This preschool lesson on composing ten is probably the easiest preschool activity that has ever existed! the object is for students t link together unifix cubes, or legos or blocks, in towers to make ten. This is such a valuable lessons for preschoolers and young mathematicians. You might be surprised at the learning process that took place at my preschool table that day.
The other week, my children asked to play with my classroom set of unifix cubes. Unifix cubes are small, one inch square blocks that link together. You can find them on Amazon, or most any educational resource store. They are one of my favorite mathematics manipulatives because of their versatility. Now, of course when my children ask to play with something that is so open-ended and supportive of an array of developing math skills, I can’t say no. So, they played and played. William and Corinne spend the better part of an afternoon playing with these simple linking cubes.
We didn’t have time to clean up properly before heading out the door to soccer practice, (my mistake), so instead of returning them to the box stored in towers of ten, we threw them in, just containing the mess within the box. The following morning, this lead to an excellent preschool math activity on composing ten.
I simply set the un-linked cubes on the preschool table and gave the students three directions for playing with the unifix cubes.
- Build towers to ten.
- All cubes in the tower must be the same color.
- It is ok to help others and let others help you.
The students immediately set to work making towers of ten cubes each. This activity gave students multiple opportunities to count and compose ten. They had to recognize colors and sort them according to the color needed for each tower. I was amazed at the mathematical conversations that began taking place among the students! This is one of those activities where as a teacher I was truly able to step back and play facilitator while the children stepped up and appropriately directed their learning.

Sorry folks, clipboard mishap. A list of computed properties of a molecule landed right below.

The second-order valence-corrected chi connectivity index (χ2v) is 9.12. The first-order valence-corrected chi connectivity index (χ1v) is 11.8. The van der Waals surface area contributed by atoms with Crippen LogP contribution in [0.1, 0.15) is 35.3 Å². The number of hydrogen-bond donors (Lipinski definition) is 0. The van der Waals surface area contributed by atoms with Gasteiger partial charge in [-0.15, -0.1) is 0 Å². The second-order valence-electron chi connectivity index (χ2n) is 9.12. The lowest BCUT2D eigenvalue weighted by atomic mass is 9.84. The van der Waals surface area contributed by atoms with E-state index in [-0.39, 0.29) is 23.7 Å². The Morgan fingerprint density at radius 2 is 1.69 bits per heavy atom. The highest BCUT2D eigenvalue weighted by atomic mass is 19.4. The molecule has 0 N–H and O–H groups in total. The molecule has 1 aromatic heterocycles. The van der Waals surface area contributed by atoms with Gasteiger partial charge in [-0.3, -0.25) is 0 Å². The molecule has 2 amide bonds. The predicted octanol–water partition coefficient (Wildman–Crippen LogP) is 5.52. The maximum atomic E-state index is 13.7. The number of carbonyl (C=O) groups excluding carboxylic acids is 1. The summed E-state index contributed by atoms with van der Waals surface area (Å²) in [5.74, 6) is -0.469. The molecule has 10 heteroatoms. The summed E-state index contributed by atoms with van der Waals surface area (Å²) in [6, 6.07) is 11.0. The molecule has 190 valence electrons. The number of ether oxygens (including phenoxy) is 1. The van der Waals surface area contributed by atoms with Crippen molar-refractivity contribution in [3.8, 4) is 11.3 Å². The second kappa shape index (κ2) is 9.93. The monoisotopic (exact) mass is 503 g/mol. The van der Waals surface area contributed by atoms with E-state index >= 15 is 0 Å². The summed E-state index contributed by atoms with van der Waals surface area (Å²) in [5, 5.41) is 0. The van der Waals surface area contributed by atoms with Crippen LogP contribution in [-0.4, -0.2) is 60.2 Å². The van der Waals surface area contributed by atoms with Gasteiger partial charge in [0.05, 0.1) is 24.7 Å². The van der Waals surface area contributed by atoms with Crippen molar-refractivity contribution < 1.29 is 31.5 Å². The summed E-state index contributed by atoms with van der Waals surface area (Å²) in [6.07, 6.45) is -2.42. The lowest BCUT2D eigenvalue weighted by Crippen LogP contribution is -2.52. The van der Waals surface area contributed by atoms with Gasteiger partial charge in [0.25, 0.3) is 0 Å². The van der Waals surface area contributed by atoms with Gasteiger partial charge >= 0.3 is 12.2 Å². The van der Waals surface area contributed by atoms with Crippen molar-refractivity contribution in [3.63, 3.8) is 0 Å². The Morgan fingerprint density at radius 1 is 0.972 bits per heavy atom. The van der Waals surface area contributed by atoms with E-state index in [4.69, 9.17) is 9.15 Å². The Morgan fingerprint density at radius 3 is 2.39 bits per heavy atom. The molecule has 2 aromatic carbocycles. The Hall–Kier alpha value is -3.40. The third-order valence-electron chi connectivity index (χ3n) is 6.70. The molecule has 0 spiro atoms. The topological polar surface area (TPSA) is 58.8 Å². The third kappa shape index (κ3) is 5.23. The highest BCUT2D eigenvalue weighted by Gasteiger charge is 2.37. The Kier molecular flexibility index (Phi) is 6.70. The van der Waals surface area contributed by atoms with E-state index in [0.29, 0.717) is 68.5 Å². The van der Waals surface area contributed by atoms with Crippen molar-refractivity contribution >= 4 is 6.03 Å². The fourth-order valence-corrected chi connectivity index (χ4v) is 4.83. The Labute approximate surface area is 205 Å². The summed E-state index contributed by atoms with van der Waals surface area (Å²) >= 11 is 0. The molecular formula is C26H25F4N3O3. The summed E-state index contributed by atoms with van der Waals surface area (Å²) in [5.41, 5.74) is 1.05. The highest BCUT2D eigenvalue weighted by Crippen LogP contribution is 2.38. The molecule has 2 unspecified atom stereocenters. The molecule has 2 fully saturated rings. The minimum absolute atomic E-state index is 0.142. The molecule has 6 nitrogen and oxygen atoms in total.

In the above picture William is adding a cubes to a few towers that were short of ten. He came about doing this by counting the cubes in the towers and finding that some only had nine, not ten. Another student (we’ll call him Jack) thought that instead of counting the number of cubes in each tower he would simply build towers to looked to be about the same height as the one of ten. This is an important concept in itself because it demonstrates that Jack understood that if all the towers had the same number, then they should also be the same size.
Here, Jack is reviewing his work by counting the number in each tower out loud, and William is counting along with him, checking Jack’s work. At this point, I continue to supervise the work, but I do not interject to correct Jack when he continues to miscount the number of cubes in some of the towers. By not interjecting, I am allowing other students to identify the mistake and make the correction themselves. This is an important part of the process of learning, especially in math.
Above, Jack counts the number of towers that have been built. He counts out loud, and notices when he makes a mistake, at which point he starts over. He does this three times, and it is after the third time of miscounting and Jack moving to start over that I interject and model counting for him. “Oh, yeah! That’s what I meant!” Jack calls out, and then continues correctly.
Above, William decides that it would be faster to build taller towers, and Jack corrects him.
Above, another student, who I’ll call Sam, works more independently on building his towers of ten. You can see he has made a mistake in building a tower thirteen, with two mismatched cubes. This was quickly corrected by the other students in the class.
Throughout the course of this activity, I would question some of the students about the reasons behind what they were doing. Why does this tower seem to have more? Why is this tower so tall? Which towers have the correct amount? Will towers of ten always be the exact same size?
Putting together all fifty towers of ten took the students about twenty minutes, and it was some of the most valuable mathematics instruction I could have offered that day.